Historians debate President Fraklin Roosevelt's attitude toward Stalin and the Soviet Union. Often those most critical leavce out of the equation the central role of the Red Army in destroying the Wehrmacht. Few historians criticise President Harry Truman for holding any illusions about Marshall Stalin. But of course by the time he became president (April 1945), the NAZIs were defeated and surrenderd within weeks. President Truman had virtually no experience in foreign relations. He had, however, been closely following the War and Soviet actions in Poland. He immediately began taking a stronger approach to the Soviets, especially disturbed by Soviet actions in Poland. Soviet Foreign Minister Molotov was the first to be on the receiving end of his famous temper. Molotov was a tough nut. He was virtually the only Bolshevick to survive Stalin's purges. Stalin had sent his wife to the Gulag to send him a message. He met with the President in the White House (April 1945). In the middle of a statdard Soviet statement statement on Poland, the President cut him short and told him he wasn't interested in propaganda and that he wanted Molotov to clearly express his concerns to Stalin. Molotov was next to Stalin the most powerful man in the Soviet Union. No one but Stalin interupted him. One observer reported that Molotovs face turned 'ashy'. He told the Presuident that 'I have never been talked to like that in my life.' That is saying a great deal given the fact that Molotov dealt with both Hitler and Stalin. The Presidebnt shot back "Carry out your agreeements and you won't get talked to like that." [McCullough, p. 461.] The change was apparent at Potsdam. Truman stopped Lend Lease shipments (August 1945). The decisions taken by President Truman were to set the foundation for an epic 45-year struggle with Soviet Dictator Joseph Stalin and the powerful empire that he created. Neither the President or the American people influenced by favorable news coverage of Stalin and the Soviets were prepared for this struggle in the flush of victory over the Axis.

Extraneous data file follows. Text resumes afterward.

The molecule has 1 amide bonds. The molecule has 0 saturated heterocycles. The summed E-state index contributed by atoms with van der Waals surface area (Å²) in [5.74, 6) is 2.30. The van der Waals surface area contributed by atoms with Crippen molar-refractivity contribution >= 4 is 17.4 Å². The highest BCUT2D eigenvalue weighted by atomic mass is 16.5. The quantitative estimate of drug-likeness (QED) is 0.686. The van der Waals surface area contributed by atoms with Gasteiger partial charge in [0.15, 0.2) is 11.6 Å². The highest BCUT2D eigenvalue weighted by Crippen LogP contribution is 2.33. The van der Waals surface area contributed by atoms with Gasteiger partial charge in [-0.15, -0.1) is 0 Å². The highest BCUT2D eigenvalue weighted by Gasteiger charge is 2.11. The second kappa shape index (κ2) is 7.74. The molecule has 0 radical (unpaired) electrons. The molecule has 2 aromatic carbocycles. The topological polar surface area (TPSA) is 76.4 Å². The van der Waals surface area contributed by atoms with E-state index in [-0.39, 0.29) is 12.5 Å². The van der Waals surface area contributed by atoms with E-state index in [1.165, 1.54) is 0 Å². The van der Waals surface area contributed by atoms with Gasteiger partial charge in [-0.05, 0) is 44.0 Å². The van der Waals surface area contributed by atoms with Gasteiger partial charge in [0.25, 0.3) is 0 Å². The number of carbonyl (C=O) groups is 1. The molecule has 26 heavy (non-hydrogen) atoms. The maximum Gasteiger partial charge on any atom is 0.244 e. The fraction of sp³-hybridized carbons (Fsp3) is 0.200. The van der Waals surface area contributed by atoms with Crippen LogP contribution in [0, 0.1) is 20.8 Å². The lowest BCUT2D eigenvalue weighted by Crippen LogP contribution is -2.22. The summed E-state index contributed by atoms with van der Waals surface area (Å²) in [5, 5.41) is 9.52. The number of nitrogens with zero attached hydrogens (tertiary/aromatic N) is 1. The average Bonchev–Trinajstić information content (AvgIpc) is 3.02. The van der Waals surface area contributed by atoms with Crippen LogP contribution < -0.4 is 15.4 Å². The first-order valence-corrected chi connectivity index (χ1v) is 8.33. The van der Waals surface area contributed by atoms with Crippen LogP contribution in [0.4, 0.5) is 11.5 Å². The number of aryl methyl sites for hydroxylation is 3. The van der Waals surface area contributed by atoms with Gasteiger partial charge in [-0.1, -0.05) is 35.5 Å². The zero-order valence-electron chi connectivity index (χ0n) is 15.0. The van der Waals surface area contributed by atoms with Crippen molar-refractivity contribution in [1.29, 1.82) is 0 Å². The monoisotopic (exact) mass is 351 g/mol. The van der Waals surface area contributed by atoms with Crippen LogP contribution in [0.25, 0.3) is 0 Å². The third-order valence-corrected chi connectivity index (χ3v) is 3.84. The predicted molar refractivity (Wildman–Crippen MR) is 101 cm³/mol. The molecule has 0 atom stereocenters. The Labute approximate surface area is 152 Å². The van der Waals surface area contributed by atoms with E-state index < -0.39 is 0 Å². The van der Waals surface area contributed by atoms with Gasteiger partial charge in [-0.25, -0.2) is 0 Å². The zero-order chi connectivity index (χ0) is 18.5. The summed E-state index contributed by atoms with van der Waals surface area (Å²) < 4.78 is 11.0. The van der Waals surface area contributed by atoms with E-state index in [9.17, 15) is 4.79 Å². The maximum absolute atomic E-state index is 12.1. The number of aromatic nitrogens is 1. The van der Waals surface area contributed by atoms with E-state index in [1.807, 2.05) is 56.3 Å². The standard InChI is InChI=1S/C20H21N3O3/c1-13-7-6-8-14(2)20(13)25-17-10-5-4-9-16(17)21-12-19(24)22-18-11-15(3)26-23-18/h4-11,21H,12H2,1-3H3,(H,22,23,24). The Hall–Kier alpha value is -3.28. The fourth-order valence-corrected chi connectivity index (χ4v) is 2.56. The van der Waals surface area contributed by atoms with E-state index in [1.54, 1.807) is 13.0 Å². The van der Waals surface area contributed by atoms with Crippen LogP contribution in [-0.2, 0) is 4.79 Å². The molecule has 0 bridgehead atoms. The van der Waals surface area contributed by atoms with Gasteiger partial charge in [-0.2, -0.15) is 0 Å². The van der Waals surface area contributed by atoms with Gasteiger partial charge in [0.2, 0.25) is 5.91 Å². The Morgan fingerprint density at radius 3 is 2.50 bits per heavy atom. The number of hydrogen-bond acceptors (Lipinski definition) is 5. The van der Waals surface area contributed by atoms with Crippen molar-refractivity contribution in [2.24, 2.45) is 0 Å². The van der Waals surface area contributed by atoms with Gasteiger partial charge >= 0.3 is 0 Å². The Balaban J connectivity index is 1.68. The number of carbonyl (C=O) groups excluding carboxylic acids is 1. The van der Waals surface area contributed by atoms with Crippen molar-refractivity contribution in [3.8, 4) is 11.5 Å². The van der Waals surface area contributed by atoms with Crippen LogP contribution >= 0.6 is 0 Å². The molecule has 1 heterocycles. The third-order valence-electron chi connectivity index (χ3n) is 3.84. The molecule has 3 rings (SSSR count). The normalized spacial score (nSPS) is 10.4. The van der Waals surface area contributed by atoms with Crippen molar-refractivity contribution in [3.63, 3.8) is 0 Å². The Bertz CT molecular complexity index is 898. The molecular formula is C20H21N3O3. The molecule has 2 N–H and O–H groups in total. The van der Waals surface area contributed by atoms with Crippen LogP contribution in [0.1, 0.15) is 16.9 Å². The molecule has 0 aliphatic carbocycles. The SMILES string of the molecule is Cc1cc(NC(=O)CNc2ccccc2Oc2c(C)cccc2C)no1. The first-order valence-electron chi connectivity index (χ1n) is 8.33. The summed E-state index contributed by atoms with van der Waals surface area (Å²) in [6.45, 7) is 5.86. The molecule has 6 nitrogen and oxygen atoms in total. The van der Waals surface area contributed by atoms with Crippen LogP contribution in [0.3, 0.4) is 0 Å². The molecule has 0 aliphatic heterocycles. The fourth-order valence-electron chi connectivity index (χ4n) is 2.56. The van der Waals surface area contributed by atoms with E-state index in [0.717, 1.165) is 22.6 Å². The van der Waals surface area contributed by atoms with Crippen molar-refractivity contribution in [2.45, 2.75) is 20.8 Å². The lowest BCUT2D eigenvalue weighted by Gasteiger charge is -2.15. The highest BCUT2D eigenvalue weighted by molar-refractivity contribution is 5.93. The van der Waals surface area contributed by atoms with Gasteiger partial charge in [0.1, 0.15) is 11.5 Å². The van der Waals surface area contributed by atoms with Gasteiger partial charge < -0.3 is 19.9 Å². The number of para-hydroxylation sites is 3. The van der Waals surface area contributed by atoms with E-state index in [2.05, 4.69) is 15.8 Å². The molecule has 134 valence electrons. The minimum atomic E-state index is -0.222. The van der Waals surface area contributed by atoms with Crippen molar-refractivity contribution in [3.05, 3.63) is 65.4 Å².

The Cold War is usually seen as beginning after the end of World War II. It is clear now that Stalin had launched the Cold War in Eastern Europe about a year before VE Day. Most wars are easy to date. World War I began when the Germans smashed into neutral Belgium (August 1914). World War II began when the Panzers smashed ioto Poland. The Cold War is a little difficult to date, in part because Stalin launched it before most Americans and Brits really understood it was underway. Different authors date it differently. We believe it began when Stalin broke relations with the Polish Government in Exile (April 1944). Once the Red Army had entered the boundaries of pre-War Poland and set up a puppet government in Poland--the Lublin Government. This was a major shift in Stalin's thinking. When working wiyh Hitler his policy after invading Poland (September 1939) was to destroy Poland as a nation. And like Hitler he set out to destroy the Polish intelegencia as ast step in wipeing out the Polish nation. The Katyn Massacre discovered by the Germans (1943) is only the best known of the terrible attrocities committed by Stalin and the NKVD in Poland. After the German invasion (June 1941), Stalin gradually shifted his policy and would tolerate a Polish natuion, albeit one shifted west and under his control. One historian writes, "In lettrs to FDR and Churchill in late April, Stalin denied involvement in the 'monstrous crimes' against the Polish officers and claimed that the 'London Poles' were allowing themselves to be used as 'tools'for anti-Spviet purposes. On Apriol 25 the USSR broke off relations with the London-based Polish Government. A weekk later Stalin decided it might be useful to dissolve the Cominterm .... The big story suceeded in pushing the news of the murdered Poles into the background." [Gelltely] Poland would proved to be the most contentious issue at both the Yalta and Potsdam Conferences, in essence the beginning of the Cold War. The Western llies were unable to prevent the subgegation of Poland, but as brutal as it was, Allied pressure meant that it was not the same as what Stlin began to do in 1939.
Responsibility for ending the World War II alliance against Fascism and launching the Cold War was at first ascribed by most American historians and opundits to Stalin and The Soviet Union. Itwould be costly, decades-long struggle between totalirarian Communism on one side and democracy and free market capitalism on the other side.